来者,皆有缘分

列子·汤问·高山流水

Liezi - Tangwen - High Mountain and Flowing Water

The Liezi (Chinese: 列子; Wade–GilesLieh-tzu) is a Taoist text attributed to Lie Yukou, a c. 5th century BC Hundred Schools of Thought philosopher. Although there were references to Lie's Liezi from the 3rd and 2nd centuries BC, a number of Chinese and Western scholars believe that the content of the current text was compiled around the 4th century CE by Zhang Zhan.Wikipedia 

伯牙善鼓琴,钟子期善听。伯牙鼓琴,志在高山。钟子期曰:“善哉,峨峨兮若泰山!”志在流水,钟子期曰:“善哉,洋洋兮若江河!”伯牙所念,钟子期必得之。
    伯牙游于泰山之阴,卒逢暴雨,止于岩下;心悲,乃援琴而鼓之。初为霖雨之操,更造崩山之音。曲每奏,钟子期辄穷其趣。伯牙乃舍琴而叹曰:“善哉,善哉!子之听夫志想象犹吾心也。吾于何逃声哉?”

Bo Ya excelled in playing the zither, and Zhong Ziqi was a master listener. As Bo Ya's fingers danced over the zither, he envisioned grand mountains. Zhong Ziqi exclaimed, "Magnificent! It resounds like the lofty Mount Tai!" When Bo Ya's melody shifted to evoke flowing water, Zhong Ziqi remarked, "Splendid! It flows expansively like the great rivers!" Whatever Bo Ya envisaged in his music, Zhong Ziqi perceived it vividly.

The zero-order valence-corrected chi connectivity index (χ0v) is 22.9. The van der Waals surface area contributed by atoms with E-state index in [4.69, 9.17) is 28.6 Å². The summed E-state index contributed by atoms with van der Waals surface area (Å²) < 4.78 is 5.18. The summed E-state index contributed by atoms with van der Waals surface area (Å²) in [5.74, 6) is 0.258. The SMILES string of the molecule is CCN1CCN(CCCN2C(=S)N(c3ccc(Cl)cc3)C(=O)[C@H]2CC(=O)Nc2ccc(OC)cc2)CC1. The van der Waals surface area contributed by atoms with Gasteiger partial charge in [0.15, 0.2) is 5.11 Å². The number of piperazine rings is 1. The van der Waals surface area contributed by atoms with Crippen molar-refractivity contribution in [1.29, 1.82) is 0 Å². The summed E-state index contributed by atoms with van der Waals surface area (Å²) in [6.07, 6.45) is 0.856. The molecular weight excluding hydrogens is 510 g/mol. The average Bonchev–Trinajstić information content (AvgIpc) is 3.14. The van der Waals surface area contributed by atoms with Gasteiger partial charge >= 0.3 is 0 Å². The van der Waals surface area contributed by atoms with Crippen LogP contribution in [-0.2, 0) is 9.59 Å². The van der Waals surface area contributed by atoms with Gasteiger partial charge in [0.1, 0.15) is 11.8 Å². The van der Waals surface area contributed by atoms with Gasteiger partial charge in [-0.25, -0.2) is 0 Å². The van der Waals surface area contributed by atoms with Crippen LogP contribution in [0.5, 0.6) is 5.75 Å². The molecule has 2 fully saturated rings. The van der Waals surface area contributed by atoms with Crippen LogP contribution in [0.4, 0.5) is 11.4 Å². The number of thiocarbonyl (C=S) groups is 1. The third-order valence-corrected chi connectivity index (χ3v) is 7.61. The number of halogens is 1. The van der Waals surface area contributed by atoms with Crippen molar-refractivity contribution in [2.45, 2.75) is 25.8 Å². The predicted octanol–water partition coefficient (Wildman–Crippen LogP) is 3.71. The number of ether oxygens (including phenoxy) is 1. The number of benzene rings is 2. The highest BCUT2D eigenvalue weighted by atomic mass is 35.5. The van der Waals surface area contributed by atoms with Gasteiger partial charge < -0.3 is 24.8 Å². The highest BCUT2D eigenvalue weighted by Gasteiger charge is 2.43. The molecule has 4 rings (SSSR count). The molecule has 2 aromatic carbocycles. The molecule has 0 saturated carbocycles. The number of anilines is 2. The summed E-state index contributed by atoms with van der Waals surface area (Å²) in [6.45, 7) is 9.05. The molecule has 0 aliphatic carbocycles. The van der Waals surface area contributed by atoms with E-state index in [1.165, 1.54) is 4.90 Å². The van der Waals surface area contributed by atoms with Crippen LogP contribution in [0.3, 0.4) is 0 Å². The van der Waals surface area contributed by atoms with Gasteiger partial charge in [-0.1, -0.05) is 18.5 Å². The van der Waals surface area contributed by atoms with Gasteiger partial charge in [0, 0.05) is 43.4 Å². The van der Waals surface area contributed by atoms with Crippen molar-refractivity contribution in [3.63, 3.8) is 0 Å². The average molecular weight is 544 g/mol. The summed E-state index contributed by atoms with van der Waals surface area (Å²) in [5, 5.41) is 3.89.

Once, Bo Ya found himself under the shadows of Mount Tai, where a sudden storm forced him to take shelter under a rock. With a heart heavy with melancholy, he turned to his zither. His first piece mirrored the incessant rain, then transformed into the sound of a mountain crumbling. With each rendition, Zhong Ziqi thoroughly grasped the essence of the piece. Overwhelmed by this profound understanding, Bo Ya set aside his zither and sighed in awe, "Remarkable, truly remarkable! Your perception and imagination resonate as if they mirror my own heart. Where else could my music find such a perfect echo?"